The new Fehmarn Belt fixed link between Germany and Denmark, which spans eighteen kilometers, is slated to be the world’s longest and quickest underwater tunnel.
It will reduce the forty-five-minute ferry ride from Rdbyhavn to Puttgarden to 10 minutes by vehicle and seven minutes by train once it is finished.
Once finished, the tunnel should speed up train travel, improve linkages between Scandinavia and Central Europe, and create a more environmentally friendly traffic lane.
Therefore, the ten billion euro price tag promises to be worthwhile and receives the seal of approval from the Ten-T Programme of the European Commission.
The two two-lane highways, which will be divided by a service corridor and two distinct trains, will make up the underwater fixed-link tunnel.
Even though the Fehmarn Belt Fixed Link Project established the fixed link concept back in 2008, it took another twelve years before the first groundbreaking ceremonies occurred in 2020 in Denmark and then in 2021 in Germany.
Initial site preparation got underway in Holland’s Rodbyhavn and on the island of Fehrman’s Puttgarden. The business also built new channels and access roads in 2021.
In order to establish additional land areas, the business also set out to dredge the Fehmarn Belt and build work harbors. To go along with the “tunnel factory,” as it were, where the components for the Fixed Link project could be created, they also erected a new, so-called tunnel town.
Femern began erecting portal structures on both sides in 2022. In addition, they want to start making the tunnel’s components. The installation is the following step in the process that will hopefully result in testing and a 2029 opening.
Henrik Vincentsen, CEO of Femern A/S, the state-owned Danish corporation in charge of the project, claimed that the first production line is anticipated to be completed by the end of the year or the start of the next year. “By the start of 2024, we must be prepared to submerge the first tunnel element.”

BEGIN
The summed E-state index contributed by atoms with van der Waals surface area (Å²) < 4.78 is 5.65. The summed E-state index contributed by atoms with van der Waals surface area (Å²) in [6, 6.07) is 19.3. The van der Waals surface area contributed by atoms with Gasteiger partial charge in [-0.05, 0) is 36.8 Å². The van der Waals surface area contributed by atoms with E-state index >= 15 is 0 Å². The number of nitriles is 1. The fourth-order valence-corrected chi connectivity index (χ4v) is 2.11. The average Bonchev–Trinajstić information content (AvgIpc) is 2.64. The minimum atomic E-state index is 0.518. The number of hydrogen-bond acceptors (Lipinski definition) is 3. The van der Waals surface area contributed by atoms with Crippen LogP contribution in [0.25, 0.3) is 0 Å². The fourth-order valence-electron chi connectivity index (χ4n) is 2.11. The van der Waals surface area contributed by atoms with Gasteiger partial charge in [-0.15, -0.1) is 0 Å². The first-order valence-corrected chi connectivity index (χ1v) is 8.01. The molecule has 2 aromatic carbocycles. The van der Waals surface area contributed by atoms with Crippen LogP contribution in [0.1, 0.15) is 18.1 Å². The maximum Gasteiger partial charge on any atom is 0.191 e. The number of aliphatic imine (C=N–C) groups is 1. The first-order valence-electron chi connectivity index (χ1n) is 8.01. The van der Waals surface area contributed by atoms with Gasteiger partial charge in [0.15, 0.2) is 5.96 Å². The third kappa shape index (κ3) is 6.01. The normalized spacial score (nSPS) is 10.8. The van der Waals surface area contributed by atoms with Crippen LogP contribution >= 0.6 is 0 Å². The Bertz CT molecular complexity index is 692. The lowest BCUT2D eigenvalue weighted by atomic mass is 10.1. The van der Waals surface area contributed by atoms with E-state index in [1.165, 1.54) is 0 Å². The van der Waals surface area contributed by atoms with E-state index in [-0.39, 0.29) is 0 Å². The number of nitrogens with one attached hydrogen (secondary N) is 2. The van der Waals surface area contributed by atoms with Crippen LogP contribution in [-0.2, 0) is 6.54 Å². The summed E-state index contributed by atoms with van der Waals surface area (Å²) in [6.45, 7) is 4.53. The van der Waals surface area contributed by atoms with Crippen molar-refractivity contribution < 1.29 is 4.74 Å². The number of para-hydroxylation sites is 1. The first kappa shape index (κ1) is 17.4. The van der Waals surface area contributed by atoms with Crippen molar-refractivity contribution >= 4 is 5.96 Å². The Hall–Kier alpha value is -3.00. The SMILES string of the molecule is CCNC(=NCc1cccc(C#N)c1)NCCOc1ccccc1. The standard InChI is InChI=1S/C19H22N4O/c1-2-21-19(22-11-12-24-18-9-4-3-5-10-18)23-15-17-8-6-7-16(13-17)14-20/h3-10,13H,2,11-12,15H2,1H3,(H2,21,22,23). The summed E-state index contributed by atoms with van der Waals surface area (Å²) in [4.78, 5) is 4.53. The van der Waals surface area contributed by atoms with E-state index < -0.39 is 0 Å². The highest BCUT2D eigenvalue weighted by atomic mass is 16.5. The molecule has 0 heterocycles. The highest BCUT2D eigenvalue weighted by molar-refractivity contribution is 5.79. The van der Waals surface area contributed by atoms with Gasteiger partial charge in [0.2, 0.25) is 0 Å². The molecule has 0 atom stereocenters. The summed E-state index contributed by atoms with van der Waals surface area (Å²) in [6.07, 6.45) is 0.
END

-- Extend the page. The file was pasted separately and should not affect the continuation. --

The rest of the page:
For many businesses trying to counteract the effects of global warming, sustainable construction has become a catchphrase. The future looks bright with companies in the Sierra Nevada, partnerships for environmental education in Panama, and green walls in Africa. The horizon appears to be green.
Long-Term Sustainability In Relation To The Tunnel
The project’s goal is to build a tunnel that will endure for a very long period and be sustainable. However, some detractors disagree that it’s a possibility.
Environmentalists are especially concerned about the harm that building might cause to the seas and the seabeds. They ponder whether the supposed advantages of the tunnel are worthwhile.
Additionally, even initiatives involving extensive building can have an adverse impact on the environment, despite the best intentions of mice and men.
Because of this, some environmentalists have raised concerns over the probable destruction of the EU-protected Fehrman Belt, the German organization NABU. Many people also doubt if the tunnel will eventually conform to the EU’s green standards.
Femern A/S, however, has voiced confidence in the matter and has instead highlighted the “temporary” impact that construction underwater has on the environment.
In an interview with Euronews Next, Vincentsen said that the effort will lead to the establishment of “vast expanses of new nature.” The creation of 300 hectares of coastal wetlands on land and 42 hectares of new reefs at sea, he continued, will take place in addition to the other claims he made.
Vencentsen highlighted the project’s advantages in relation to the impact on CO2 levels and the EU’s green policies.
He claims that the tunnel will greatly cut down on the amount of time, energy, fuel, and CO2 emissions produced by transit traffic. Additionally, it will expand the network’s capacity and reduce traffic on Denmark’s roads and rails.
The Fehmarnbelt Tunnel has been designated a priority project by the European Commission because of this.
Denmark and Germany